…Infrastructure Compatibility and VMware Cloud on AWS

Much of the discussion when it comes to moving workloads from on-premises data centers to cloud infrastructure-as-a-service (IaaS) is about the need to lift and shift VMs. The problem is that much of the discussion is about what happens after the lift and shift, in terms of the operational and cost-side of running VMs in IaaS. What has been missing is the discussion of how to get those VMs into the cloud in the first place. I can always easily tell who has actually attempted the shift and who hasn’t by asking them about the difficulties of converting on-premises VMs to cloud VMs. If the company gets into details about all the different conversion options (data migration, VM conversions, compatible hypervisors) and the issues around each, then I know they have actually made the conversion attempt. It’s no wonder that companies that are looking at leveraging cloud resources in a hybrid cloud configuration value infrastructure compatibility. I’ve been writing about these types of configurations for several years. In my 2017 Hybrid Cloud study, I asked companies the question “What is or likely will be the main objective of your organization’s hybrid cloud strategy?” The most commonly cited answer was common infrastructure compatibility, with 31% of respondents. In the same study, 91% of companies expect to have at least half their applications and workloads on-premises in five years. Only 7% said they expected most, if not all, of their workloads will run in the cloud in five years. With this need for on-premises infrastructure compatibility, it’s no wonder that the AWS VMware Cloud on AWS solution from VMware has been gaining momentum. It’s a pairing of the dominant on-premises hypervisor in VMware with the leading public cloud IaaS provider in Amazon Web Services. VMware Cloud on AWS is vSphere running directly on Amazon EC2 elastic, bare-metal infrastructure, along with vSAN for storage and NSX for networking. This solution is the purest form of infrastructure compatibility between on-premises and cloud, running the VMware solution within the AWS data centers, which results in a cloud IaaS environment that is compatible with the on-premises infrastructure at both the VM and management level. This is one of the easiest ways for on-premises VMware customers to get into the cloud, with little or no conversion, yet still have high bandwidth, low latency access to cloud services from AWS. VMware recently made several new announcements about VMware Cloud on AWS, including: To read the complete article, CLICK...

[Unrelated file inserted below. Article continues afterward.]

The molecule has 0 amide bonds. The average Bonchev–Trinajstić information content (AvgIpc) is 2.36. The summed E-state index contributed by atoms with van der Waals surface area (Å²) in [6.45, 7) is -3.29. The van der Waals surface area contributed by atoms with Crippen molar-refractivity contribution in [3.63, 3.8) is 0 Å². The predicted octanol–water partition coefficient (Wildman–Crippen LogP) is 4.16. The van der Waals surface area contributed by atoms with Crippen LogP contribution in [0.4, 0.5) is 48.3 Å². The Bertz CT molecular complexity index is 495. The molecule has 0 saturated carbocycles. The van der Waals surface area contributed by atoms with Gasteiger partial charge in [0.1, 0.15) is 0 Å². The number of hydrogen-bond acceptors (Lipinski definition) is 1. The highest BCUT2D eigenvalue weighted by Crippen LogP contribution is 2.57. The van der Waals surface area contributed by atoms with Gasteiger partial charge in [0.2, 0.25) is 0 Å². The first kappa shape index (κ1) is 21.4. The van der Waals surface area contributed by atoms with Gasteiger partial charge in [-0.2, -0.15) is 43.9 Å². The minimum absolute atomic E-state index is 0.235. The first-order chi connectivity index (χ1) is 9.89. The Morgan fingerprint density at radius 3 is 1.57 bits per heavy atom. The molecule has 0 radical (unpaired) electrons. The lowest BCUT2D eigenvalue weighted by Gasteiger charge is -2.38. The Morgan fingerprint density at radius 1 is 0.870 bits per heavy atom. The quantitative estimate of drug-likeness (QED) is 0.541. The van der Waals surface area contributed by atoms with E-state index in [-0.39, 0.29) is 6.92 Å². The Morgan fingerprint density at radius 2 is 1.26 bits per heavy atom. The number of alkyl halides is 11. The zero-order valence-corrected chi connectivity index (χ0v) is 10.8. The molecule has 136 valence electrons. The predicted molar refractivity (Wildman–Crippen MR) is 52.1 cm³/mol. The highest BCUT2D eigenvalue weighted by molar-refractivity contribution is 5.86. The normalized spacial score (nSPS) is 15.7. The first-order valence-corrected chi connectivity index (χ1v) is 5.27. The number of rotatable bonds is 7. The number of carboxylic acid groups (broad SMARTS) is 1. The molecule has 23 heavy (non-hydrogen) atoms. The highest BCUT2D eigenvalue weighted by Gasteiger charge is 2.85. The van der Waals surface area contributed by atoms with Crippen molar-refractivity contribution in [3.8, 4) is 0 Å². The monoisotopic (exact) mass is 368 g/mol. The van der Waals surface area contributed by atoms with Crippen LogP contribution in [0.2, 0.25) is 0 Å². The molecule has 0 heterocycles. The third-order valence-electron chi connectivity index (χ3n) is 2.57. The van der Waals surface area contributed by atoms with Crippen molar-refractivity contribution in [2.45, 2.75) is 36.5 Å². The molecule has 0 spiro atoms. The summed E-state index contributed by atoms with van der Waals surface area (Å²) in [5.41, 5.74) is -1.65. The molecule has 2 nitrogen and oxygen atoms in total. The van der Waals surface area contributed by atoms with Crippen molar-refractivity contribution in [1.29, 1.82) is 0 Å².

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VMware Wants To ‘Cloudify’ 500k vSphere Customers
Oct15

VMware Wants To ‘Cloudify’ 500k vSphere Customers